Thank Om for cold, steady surfaces to grip.  And thank pig-headedness for keeping panic at bay, on the basis that the course had been expensive enough, and none would be missed on the first day, thank you very much.
*
* *
After a basic presentation of the laboratories (no sign of green bubbly liquids, a real shame)  and processes, we were instructed on the way to make paper cornets, and sent on our merry way to pipe chocolate, the tale of "5 miles to school under the snow and upwards both ways" being that our tutor, as an apprentice, had to cover the workbench with  "Happy Birthday"s small enough to fit a cake, every single day. He recommended that we obtain some chocolate spread and practice at home.
We then graduated to the icing bag, and made pretend éclairs (or attempted to), with margarine. While a good exercise, it is also somewhat revolting.

The rest of the week passed without too much trouble, as the recipes were relatively easy, and included sablés (biscuits), flans and a fruit pie.
We learned some of the technical jargon, some tips and some Stuff You Should Not Do, but the most important lesson is that when you work in those labs for six-hour sessions with a 15 to 20 minutes pause in the middle, you are pretty much shattered by the time you are allowed to go home .


*
* *

Long story short, and no descriptions of The Works as this isn't a JRR Martin novel, it soon was December, Exams happened, and Exams were passed. No limbs had been lost. Not entirely. A diploma was obtained. There was much rejoicing in the land. And now back to our irregular scheduling.


*Yes, yes, we know.

3 octobre 2013

Feeding the Troops

Last weekend was the Euro Steam Con, a continentwide series of gatherings for like-minded people.

The French edition, in Paris, involved a picnic on the Saturday. Not living there, and with limited access to load-bearing minions at such short notice, the Ministry limited its offer to the public to a Large Bag, which would be filled with biscuits in order to offer as many calories as possible.
Considering how fast they disappeared, despite the doubts of people as to the biscuits really being free of charge or funny substances, people seem to have liked them.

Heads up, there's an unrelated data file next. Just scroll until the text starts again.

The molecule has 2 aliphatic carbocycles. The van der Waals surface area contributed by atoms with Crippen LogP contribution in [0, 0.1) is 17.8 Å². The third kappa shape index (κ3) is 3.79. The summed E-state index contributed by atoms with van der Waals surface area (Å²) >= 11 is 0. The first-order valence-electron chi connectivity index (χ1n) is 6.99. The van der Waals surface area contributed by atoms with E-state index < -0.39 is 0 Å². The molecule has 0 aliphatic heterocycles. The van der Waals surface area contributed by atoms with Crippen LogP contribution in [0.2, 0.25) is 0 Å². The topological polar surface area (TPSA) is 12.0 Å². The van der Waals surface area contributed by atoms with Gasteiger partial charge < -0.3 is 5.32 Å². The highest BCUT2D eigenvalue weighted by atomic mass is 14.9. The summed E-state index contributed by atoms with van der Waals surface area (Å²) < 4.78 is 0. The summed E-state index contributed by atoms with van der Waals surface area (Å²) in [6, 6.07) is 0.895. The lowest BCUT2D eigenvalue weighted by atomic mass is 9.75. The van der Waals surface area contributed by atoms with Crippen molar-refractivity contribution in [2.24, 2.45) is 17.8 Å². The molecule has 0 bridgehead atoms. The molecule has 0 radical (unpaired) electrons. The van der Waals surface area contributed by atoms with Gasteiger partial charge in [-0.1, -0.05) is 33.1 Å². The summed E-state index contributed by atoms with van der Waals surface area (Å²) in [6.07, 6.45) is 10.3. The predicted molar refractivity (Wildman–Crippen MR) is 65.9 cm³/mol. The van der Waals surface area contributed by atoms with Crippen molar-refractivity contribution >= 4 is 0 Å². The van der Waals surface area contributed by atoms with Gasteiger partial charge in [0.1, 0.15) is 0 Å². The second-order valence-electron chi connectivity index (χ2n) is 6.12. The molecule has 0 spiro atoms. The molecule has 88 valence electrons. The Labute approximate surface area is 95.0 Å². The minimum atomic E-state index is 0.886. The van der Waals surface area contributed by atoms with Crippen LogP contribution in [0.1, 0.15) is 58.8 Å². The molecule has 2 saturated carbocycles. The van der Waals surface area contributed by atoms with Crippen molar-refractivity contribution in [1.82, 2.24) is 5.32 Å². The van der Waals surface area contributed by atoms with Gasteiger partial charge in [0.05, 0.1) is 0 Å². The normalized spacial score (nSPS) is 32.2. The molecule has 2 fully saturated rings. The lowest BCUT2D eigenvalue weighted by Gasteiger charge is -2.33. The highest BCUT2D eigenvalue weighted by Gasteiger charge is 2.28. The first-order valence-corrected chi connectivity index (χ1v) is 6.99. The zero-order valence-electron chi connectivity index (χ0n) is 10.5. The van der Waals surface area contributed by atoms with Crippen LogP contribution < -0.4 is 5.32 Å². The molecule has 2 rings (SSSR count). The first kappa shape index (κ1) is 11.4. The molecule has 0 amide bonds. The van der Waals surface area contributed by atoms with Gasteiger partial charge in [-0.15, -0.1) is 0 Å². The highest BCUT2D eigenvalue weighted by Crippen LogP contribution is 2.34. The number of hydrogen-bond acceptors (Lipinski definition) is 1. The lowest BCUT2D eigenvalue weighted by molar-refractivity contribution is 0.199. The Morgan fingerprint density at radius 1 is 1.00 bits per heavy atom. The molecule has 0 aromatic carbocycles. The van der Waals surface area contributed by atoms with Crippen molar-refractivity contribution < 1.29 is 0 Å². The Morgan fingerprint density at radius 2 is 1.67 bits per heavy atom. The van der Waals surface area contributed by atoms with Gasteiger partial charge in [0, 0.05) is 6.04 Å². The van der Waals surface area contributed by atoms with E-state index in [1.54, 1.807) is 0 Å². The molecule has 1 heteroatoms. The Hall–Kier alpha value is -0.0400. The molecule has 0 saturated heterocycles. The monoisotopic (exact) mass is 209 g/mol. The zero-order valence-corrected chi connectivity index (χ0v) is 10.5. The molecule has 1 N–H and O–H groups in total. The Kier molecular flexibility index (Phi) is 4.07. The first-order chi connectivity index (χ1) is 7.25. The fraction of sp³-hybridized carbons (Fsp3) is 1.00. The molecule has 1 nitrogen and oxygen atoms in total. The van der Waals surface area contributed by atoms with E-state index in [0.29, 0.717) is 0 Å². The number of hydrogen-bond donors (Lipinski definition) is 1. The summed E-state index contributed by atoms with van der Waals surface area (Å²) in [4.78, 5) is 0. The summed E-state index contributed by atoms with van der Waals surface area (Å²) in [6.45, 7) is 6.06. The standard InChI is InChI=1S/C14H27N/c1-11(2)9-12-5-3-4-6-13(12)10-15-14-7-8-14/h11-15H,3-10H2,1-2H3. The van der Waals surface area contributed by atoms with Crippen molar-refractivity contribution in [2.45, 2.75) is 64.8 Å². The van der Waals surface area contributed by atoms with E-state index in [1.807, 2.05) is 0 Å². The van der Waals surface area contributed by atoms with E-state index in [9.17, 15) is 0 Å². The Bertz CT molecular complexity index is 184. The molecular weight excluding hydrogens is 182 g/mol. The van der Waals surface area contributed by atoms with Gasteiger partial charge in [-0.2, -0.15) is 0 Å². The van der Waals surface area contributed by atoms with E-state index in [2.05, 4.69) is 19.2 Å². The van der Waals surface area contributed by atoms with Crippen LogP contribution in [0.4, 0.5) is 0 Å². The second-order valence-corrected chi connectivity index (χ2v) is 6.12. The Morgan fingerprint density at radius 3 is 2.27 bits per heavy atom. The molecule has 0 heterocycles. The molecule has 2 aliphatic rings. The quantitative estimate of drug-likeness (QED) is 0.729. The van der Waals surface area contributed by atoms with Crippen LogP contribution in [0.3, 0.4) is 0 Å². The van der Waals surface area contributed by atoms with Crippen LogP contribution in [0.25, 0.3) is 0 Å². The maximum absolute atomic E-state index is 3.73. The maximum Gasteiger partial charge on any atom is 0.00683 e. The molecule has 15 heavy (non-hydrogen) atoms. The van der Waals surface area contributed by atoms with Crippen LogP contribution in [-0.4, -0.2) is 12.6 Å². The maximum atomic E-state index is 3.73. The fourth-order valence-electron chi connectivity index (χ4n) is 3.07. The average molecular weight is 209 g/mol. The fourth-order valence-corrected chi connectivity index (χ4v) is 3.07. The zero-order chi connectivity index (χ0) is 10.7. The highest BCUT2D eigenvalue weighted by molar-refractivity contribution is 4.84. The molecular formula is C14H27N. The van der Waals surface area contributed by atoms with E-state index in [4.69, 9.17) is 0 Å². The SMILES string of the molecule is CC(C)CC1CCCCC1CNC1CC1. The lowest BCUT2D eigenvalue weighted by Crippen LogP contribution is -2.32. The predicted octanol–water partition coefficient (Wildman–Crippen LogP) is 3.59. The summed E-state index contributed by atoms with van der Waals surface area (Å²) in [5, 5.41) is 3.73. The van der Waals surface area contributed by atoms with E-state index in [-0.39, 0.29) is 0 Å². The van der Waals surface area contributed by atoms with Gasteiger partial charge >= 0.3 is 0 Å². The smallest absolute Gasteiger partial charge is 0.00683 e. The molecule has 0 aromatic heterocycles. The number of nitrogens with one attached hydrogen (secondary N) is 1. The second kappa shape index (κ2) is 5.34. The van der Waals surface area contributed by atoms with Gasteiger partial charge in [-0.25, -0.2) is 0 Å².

We felt that variety would be better, and six different recipes were used, but the most challenging biscuits were, without a doubt, the product of the ProfessorsFoglio's imagination,
The Mechanicsburg Gingerbread Trilobites.
The gingerbread part was not too difficult, apart from finding Golden Syrup, which can be tricky in France. Once that was found, a slight hurdle remained. Making them into trilobites. Surprisingly, we could not locate a single cookie cutter in that shape. Off to the lab, then.
Step 1) Draw the pattern.
Step 2) Transfer said pattern onto a block of wood.
Step 3) Deeply engrave the lines, here by using a pyrography tool.
Step 4) Using some low melting point plastic, create the stamp itself by rolling the melted plastic onto the design, with as much pressure as possible.
Step 5) Wait for the plastic to cool down before adding the final touches (sanding, smoothing)
Step 6) Make a ring from the same plastic in the proper shape, so the biscuit will be the proper shape and ready to be stamped.




The gingerbread recipe was foundon the BBC website,
We only added a pinch of ground clove, and did not use any icing



Once ready and cool, roll the dough and get cutting and stamping.

This is the only known picture of the Gingerbread Trilobites before their disappearance.

29 juin 2013

From the Drawing Board - 1


"Please excuse the crudity of this model. I didn't have time to build it to scale or paint it."
Dr E.L. Brown.

28 juin 2013

Dubious Research, chapter 2

Tapping Belief.
Christianity appears to have been the most-followed religion on the planet for a long time.